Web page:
President Trump putting pressure on GM to reopen OH plant

U.S. President Donald Trump and U.S. first lady Melania Trump depart from St. John's Episcopal Church in Washington U.S

U.S. President Donald Trump and U.S. first lady Melania Trump depart from St. John's Episcopal Church in Washington U.S

General Motors announced the plant's closure in November, putting 1,500 people out of work. The automaker also said that it has "opportunities available for virtually all impacted employees" at plants that are to be shuttered.

GM didn't immediately respond to requests for comment Sunday.

This is the third time Trump has taken to Twitter over the weekend to express his frustration with GM's decision to shut several factories in the United States and Canada that employ some 15,000 workers.

The President sent a Tweet late Saturday afternoon saying GM must get the Lordstown plant open "fast!"

'We remain open to talking with all the affected stakeholders, but our main focus remains on our employees and offering them jobs in our plants where we have growth opportunities, ' the company said.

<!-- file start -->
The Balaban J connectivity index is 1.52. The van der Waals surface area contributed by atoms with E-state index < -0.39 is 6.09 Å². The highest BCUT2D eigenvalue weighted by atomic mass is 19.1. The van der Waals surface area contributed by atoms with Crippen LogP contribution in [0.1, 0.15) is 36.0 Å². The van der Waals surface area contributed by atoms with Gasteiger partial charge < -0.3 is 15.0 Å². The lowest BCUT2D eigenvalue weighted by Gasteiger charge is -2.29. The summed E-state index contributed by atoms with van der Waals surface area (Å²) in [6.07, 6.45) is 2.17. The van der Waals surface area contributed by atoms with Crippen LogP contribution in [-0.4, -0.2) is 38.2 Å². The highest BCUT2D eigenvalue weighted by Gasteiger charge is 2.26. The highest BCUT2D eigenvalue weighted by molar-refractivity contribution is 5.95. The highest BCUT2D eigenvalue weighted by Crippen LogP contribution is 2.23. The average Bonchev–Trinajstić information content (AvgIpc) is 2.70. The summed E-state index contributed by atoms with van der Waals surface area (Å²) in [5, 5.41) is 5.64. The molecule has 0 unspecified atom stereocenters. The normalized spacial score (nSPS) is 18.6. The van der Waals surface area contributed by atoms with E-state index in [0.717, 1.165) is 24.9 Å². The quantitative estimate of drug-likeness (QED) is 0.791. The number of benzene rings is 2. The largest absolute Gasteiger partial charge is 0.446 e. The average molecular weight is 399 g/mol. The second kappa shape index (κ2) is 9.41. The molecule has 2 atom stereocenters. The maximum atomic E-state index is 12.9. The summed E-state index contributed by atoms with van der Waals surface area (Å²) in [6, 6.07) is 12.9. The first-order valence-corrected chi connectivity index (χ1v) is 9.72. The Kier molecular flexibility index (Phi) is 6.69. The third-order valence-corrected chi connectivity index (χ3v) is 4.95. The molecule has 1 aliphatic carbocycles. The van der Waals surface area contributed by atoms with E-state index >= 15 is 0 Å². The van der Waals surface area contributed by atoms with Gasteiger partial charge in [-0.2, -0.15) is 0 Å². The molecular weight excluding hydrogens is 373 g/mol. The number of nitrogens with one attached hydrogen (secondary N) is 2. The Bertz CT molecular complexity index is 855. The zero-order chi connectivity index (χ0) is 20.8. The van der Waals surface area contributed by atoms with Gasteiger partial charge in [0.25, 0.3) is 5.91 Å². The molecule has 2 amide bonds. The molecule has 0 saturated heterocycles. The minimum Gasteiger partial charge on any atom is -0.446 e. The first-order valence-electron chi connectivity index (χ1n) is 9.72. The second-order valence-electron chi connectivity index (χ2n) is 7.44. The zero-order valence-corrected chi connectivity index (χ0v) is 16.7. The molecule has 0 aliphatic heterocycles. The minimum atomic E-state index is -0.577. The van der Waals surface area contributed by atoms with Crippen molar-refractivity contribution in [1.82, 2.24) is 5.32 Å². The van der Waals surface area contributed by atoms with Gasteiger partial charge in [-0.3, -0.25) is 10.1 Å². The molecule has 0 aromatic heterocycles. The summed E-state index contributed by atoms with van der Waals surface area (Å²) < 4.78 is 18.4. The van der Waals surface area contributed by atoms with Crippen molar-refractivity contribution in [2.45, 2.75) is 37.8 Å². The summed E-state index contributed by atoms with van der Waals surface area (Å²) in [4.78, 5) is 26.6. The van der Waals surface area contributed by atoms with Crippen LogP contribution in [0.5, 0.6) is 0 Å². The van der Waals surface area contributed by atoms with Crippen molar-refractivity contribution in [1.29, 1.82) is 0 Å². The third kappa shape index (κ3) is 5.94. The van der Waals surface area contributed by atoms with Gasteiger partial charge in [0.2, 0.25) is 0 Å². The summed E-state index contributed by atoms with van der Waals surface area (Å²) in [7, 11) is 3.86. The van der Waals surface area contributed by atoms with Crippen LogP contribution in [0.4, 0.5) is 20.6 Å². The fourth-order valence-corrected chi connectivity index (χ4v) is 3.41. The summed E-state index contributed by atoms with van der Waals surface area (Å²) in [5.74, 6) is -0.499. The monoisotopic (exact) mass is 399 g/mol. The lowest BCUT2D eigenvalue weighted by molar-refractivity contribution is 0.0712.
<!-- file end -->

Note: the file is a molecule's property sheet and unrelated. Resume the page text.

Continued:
President Donald Trump tweeted on Sunday that he urged General Motors Co's chief executive to "do something quickly" to reopen the company's Lordstown, Ohio, plant that was idled more than a week ago. The Congressman also called on other automakers to move into the plant if GM doesn't bring a new product there.

Almost 1400 people were employed at the Lordstown GM plant, but only 400 of those workers have accepted transfers to other plants. The plant produced Chevy Cruze vehicles.

The automaker and its rivals also see an overall auto market that was flat in 2018 at 17.3 million cars and trucks, and is predicted to fall this year. Sales of the Chevrolet Cruze compact built in Lordstown fell 23 percent to just under 143,000 vehicles, according to GM's reported sales. In December, they announced a new plant opening up in China.

Trump's tweet comes as four more GM plants prepare to close, including two here in metro Detroit. In the following month, Barra said in meetings with OH lawmakers that the future of the factory can turn on the outcome of labor talks. Over five years Toyota plans to invest almost $13 billion. In August of that year, it unveiled plans with Mazda Motor jointly build a $1.6 billion factory in Alabama.

The last Chevrolet Cruze rolled off the assembly line on March 6 at Lordstown, the first of five plants in North America to end production this year, and ending US production of the Cruze.

GM said in a statement that it and the UAW would decide what happens to the plant.

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